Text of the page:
2(a) Loans guaranteed by directors R Nil (previous year: R Nil)

2(b) Loans repayable on demand from banks include fund based working capital facilities viz. cash credits and demand loans. The secured portion of loans repayable on demand from banks, short term loans and advances from the banks, working capital facilities and other non-fund based facilities viz. bank guarantees and letter of credit, are secured by hypothecation of inventories and trade receivables. Amount of inventories and trade receivables that are pledged as collateral: RS. 5930.00 crore as at March 31, 2019 (March 31, 2018 : RS. 6026.53 crore)

3(a) Loans guaraneed by directors R Nil (previous year: R Nil)

4(a) Due to others include due to directors RS. 57.00 crore (previous year: RS. 49.11 crore)

Notes:

1. The Company does not expect any reimbursements in respect of the above contingent liabilities.

2. it is not practicable to estimate the timing of cash outflows, if any, in respect of matters at (a) to (d) above pending resolution of the arbitration/appellate proceedings. Further, the liability mentioned in (a) to (d) above includes interest except in cases where the Company has determined that the possibility of such levy is remote.

3. in respect of matters at (e), the cash outflows, if any, could generally occur up to twelve years, being the period over which the validity of the guarantees extends except in a few cases where the cash outflows, if any, could occur any time during the subsistence of the borrowing to which the guarantees relate.

4. in respect of matters at (f), the cash outflows, if any, could generally occur up to six years, being the period over which the validity of the guarantees extends.

5. in respect of matters at (g) to (i), the cash outflows, if any, could generally occur up to completion of projects undertaken by the respective joint operations.

* The Company has entered into a definitive share purchase agreement to acquire 20.32% stake in Mindtree Limited on March 18, 2019 at a price of RS. 980 per share aggregating to consideration of RS. 3269.00 crore. Further, the company has placed a purchase order with its stock broker for acquiring 15% stake through on-market purchases for an overall consideration amount not exceeding RS. 2434.00 crore from any recognised stock exchange, but only after receipt of relevant approvals from regulatory authorities. The Company will also make an open offer to acquire 31% stake for a consideration of RS. 5029.85 crore in accordance with the requirements of the SEBi (Substantial Acquisition of Shares and Takeover) Regulations, 2011. The completion of these transactions are subject to receipt of necessary regulatory approvals.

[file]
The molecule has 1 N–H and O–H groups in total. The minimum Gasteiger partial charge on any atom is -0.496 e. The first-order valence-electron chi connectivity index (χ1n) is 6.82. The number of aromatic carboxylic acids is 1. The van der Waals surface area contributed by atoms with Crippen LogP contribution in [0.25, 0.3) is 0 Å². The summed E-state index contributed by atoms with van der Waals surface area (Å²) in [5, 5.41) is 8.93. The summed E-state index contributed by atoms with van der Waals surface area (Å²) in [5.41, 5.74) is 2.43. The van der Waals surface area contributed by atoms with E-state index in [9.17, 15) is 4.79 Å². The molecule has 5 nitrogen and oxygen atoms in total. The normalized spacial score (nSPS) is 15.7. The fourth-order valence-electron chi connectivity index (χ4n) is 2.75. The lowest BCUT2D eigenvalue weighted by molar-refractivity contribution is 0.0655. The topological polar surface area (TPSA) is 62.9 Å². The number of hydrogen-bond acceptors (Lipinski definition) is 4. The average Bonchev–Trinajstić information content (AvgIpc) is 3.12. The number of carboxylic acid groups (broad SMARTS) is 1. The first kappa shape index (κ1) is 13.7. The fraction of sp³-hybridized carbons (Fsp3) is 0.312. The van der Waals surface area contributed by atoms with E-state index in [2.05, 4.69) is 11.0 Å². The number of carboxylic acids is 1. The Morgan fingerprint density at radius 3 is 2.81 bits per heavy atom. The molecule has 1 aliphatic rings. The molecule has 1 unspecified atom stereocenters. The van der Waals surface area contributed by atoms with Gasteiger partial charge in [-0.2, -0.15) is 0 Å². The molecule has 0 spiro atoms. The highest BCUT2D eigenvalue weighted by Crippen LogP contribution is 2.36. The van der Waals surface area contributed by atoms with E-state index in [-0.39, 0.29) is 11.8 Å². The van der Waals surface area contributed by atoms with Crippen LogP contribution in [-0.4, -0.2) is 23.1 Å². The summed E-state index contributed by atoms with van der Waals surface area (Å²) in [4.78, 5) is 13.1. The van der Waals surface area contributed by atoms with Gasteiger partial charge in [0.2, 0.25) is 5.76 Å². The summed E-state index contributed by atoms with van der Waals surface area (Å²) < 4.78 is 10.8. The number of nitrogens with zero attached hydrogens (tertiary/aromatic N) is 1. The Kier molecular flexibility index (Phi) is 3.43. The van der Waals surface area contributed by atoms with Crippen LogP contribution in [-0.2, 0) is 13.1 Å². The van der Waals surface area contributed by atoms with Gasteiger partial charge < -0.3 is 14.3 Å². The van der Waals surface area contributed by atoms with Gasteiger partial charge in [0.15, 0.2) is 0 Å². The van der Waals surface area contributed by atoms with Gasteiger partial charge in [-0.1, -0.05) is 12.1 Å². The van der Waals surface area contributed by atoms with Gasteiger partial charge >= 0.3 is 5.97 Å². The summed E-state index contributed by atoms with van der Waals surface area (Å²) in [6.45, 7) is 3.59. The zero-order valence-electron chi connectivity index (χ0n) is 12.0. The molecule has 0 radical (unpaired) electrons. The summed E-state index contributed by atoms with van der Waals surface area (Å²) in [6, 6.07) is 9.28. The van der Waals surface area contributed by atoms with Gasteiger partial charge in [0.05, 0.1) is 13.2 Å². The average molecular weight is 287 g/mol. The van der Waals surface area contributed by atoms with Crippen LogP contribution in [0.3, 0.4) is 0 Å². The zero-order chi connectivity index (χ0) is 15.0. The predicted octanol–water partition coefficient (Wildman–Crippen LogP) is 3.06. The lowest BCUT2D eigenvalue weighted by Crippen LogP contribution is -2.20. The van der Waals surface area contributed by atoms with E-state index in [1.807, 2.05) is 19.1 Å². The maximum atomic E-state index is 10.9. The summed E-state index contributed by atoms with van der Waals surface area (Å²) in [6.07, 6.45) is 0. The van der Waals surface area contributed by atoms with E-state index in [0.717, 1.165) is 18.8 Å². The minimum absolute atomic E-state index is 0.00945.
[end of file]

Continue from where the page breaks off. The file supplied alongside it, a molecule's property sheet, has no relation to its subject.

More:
Subsequent to March 31, 2019 and up to May 9,2019, the Company acquired 4,25,90,088 equity shares of Mindtree Limited (representing 25.94% of the share capital of that company) at a cost of RS. 4180.91 crore through block deal purchase from a major shareholder (and his associate entities) and on- market purchases.

5(a) Aggregation of expenses disclosed vide Note 33 -manufacturing, construction and operating expenses, Note 34 -Employee benefits expense and Note 35 - Sales, administration and other expenses.

NOTE [6]

Particulars in respect of loans and advances in the nature of loans to related parties as required by the SEBI (Listing obligations and Disclosure Requirements) Regulations, 2015:

Particulars in respect of loans and advances in the nature of loans to related parties as required by the SEBI (Listing obligations and Disclosure Requirements) Regulations, 2015: (contd.)

Notes:

- Above figures include interest accrued

- Loans to employees (including directors) under various schemes of the company (such as housing loan, furniture loan, education loan, etc.) have been considered to be outside the purview of disclosure requirements.

- Subsidiary classification is in accordance with the Companies Act, 2013

Note [7]

Amount required to be spent by the Company on Corporate Social Responsibility (CSR) related activities during the year is RS. 121.47 crore (previous year: RS. 97.29 crore).

The amount recognised as expense in the Statement of Profit and Loss on CSR related activities is RS. 121.68 crore (previous year: RS. 100.92 crore), which comprises:

Note [8]

The expenditure on research and development activities recognised as expense in the Statement of Profit and Loss is RS. 168.23 crore (previous year: RS. 138.93 crore). Further, the Company has incurred capital expenditure on research and development activities as follows:

(a) on tangible assets RS. 5.46 crore (previous year: RS. 6 22 crore);

(b) on intangible assets being expenditure on new product development RS. 40.53 crore (previous year: RS. 48.08 crore) [Note 1(i)(ii)]; and

(c) on other intangible assets RS. 1.96 crore (previous year: RS. 1.84 crore).

In addition, the Company has incurred expenditure of RS. 0.52 crore (previous year: RS. 2.70 crore) which is customer funded.

NOTE [9]

Disclosure pursuant to ind AS 17 “Leases”